I got a call from my friend Paul that he, Carin, and Greg were planning to take Stand Up Paddling lessons at Saluda Lake this past Saturday. I declined the lessons, but said that Laura and I would join them on kayaks. It turned out to be a great day of paddling, of both types.
I had been tracking down the Swamp Rabbit Railroad, the third to bear that name in South Carolina. This one ran from Blacksburg to Gaffney through Cherokee Falls. Now I was out trying to find physical evidence of the old railroad. I had explored from Blacksburg to Cherokee Falls along a route that briefly ran as a scenic railroad in the 1970s. Now it was time to cross the Broad River and see what I could find on the section from Coopersville to Gaffney.
I had been tracking down the history of the Swamp Rabbit Railroad that ran from Blacksburg to Gaffney by way of Cherokee Falls. So far I’d discovered the history of the railroad and its relatively short commercial life, and I had discovered how the railroad briefly found new life as a scenic railroad in the 1970s. It was time to get out into the field and do some ground-truthing. I wanted to see if there were any remnants of the old line.
As it turns out the Swamp Rabbit that ran on the Greenville and Northern track, and the Swamp Rabbit that ran through Cherokee County have histories that have become entwined. I actually found this link right under my own nose on this very website. William Cannon left a comment on my post about “What Happened to the Swamp Rabbit?” in which he mentioned his father, J. V. Cannon. Jean Vaughan Cannon turned out to be a fascinating individual with what can only be described as an obsession with trains. His obsession gave new life to both the Greenville Swamp Rabbit and the Cherokee Swamp Rabbit.
That’s right, there’s not one, not two, but three railroads in South Carolina that bore the name “The Swamp Rabbit.” There’s the one that follows former Greenville and Northern Railroad, now the very popular Swamp Rabbit Trail. There’s the one in the lower part of the state that crosses Barnwell, Aiken, and Lexington Counties. I explored and wrote about that one last week. Then, there is the Swamp Rabbit that crosses part of Cherokee County from Blacksburg through Cherokee Falls and then on to Gaffney. I explored this third Swamp Rabbit today, and discovered that it has some unexpected ties to our own Swamp Rabbit Railroad here in Greenville.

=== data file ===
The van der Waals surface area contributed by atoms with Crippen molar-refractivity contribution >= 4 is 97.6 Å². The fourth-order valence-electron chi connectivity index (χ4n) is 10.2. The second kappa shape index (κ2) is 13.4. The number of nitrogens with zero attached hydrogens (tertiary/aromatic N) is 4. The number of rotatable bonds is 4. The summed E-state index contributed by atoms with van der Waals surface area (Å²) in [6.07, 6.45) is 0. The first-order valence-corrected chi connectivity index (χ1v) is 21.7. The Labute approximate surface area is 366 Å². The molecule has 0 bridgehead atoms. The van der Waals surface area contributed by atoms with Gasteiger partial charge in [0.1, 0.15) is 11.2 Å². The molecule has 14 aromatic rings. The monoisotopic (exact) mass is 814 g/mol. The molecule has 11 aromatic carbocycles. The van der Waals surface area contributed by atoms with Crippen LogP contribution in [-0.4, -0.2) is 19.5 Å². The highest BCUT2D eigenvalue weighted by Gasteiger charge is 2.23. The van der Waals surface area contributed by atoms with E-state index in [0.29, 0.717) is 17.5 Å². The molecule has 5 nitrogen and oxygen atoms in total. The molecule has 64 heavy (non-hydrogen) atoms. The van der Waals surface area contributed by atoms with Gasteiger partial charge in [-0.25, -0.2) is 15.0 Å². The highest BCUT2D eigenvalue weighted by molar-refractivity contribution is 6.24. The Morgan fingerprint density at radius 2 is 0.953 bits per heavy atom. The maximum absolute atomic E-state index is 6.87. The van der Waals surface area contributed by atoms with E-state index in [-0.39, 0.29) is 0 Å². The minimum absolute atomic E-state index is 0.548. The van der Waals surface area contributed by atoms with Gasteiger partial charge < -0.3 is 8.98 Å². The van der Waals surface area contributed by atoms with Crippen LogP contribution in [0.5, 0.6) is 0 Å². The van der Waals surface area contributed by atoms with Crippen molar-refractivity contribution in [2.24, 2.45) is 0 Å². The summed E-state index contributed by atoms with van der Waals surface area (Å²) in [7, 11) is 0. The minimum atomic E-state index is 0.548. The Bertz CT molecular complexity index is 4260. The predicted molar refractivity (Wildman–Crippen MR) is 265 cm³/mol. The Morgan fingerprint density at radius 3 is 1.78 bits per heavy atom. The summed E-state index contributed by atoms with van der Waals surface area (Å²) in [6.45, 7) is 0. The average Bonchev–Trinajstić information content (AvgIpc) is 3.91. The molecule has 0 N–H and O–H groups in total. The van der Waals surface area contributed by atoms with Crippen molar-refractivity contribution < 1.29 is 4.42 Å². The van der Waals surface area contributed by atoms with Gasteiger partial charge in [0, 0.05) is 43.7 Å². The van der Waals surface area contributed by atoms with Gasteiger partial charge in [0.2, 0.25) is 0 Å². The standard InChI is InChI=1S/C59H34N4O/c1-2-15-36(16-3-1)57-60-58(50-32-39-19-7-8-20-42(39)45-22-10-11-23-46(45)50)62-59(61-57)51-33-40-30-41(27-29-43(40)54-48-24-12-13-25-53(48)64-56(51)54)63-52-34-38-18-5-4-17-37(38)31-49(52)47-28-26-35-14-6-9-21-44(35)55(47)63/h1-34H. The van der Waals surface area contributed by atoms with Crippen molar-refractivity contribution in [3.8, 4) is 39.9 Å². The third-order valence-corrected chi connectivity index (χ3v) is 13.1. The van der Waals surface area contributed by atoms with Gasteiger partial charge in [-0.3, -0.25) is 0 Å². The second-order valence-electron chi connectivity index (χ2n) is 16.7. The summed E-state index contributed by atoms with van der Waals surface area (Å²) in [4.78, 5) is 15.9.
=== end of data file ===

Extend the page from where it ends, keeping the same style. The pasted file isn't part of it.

Sunday morning Laura and I sent down to the Lake Conestee Nature Park. We had seen some heron chicks at the rookery, and wanted to see how they were coming along. Turns out there were several about ready to fledge.
I was on a quest to find traces of the old Swamp Rabbit Railroad. This isn’t the one that runs through Northern Greenville with which most are familiar, but was a train that ran across Barnwell, Aiken, and Lexington Counties. So far I already traveled the original route from Blackville to Sievern. Now I was going to deeper into the swamps of the Edisto, and losing my way in the process.
I was on a quest to find traces of the “other” Swamp Rabbit Railroad, a passenger service on the Blackville, Alston & Newberry (BA&N) line that ran from Blackville in Barnwell County to Seivern in Lexington County. So far the task had been easy. There were clear tracks and right-of-ways between and through the towns of Blackville, Springfield, Salley, Perry, and Wagener. The last four towns came into existence because of the BA&N, and these towns celebrated their railroad heritage. The Swamp Rabbit was about to get more elusive, though, as its route traversed the environment for which it was named – the swamps of the Edisto River.
I had been on an excursion to track down the Swamp Rabbit Railroad – not the well-known one in Greenville County, but a lesser-known railroad that ran from Blackville in Barnwell County to the ghost town of Sievern in Lexington County. I was following a map developed by Mitch Bailey of Lexington, with data points form the map loaded into my GPS. So far I’d traced the railroad from Blackville to Springfield, but I still had a ways to go.